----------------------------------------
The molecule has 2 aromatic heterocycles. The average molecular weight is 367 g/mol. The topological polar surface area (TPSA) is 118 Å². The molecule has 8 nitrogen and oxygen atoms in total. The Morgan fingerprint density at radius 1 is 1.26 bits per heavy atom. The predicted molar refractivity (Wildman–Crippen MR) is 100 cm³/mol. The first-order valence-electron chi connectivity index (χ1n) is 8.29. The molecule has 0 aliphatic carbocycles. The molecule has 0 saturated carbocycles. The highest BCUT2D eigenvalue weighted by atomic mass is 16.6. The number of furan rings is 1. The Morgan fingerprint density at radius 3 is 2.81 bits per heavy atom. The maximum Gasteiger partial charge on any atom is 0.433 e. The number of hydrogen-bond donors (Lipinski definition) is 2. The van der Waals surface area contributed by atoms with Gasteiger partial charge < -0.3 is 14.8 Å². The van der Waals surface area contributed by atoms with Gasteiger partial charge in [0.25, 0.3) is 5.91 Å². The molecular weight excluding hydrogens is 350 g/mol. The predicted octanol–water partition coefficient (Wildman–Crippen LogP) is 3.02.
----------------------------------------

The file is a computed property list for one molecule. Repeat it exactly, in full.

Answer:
The molecule has 2 aromatic heterocycles. The average molecular weight is 367 g/mol. The topological polar surface area (TPSA) is 118 Å². The molecule has 8 nitrogen and oxygen atoms in total. The Morgan fingerprint density at radius 1 is 1.26 bits per heavy atom. The predicted molar refractivity (Wildman–Crippen MR) is 100 cm³/mol. The first-order valence-electron chi connectivity index (χ1n) is 8.29. The molecule has 0 aliphatic carbocycles. The molecule has 0 saturated carbocycles. The highest BCUT2D eigenvalue weighted by atomic mass is 16.6. The number of furan rings is 1. The Morgan fingerprint density at radius 3 is 2.81 bits per heavy atom. The maximum Gasteiger partial charge on any atom is 0.433 e. The number of hydrogen-bond donors (Lipinski definition) is 2. The van der Waals surface area contributed by atoms with Gasteiger partial charge < -0.3 is 14.8 Å². The van der Waals surface area contributed by atoms with Gasteiger partial charge in [0.25, 0.3) is 5.91 Å². The molecular weight excluding hydrogens is 350 g/mol. The predicted octanol–water partition coefficient (Wildman–Crippen LogP) is 3.02.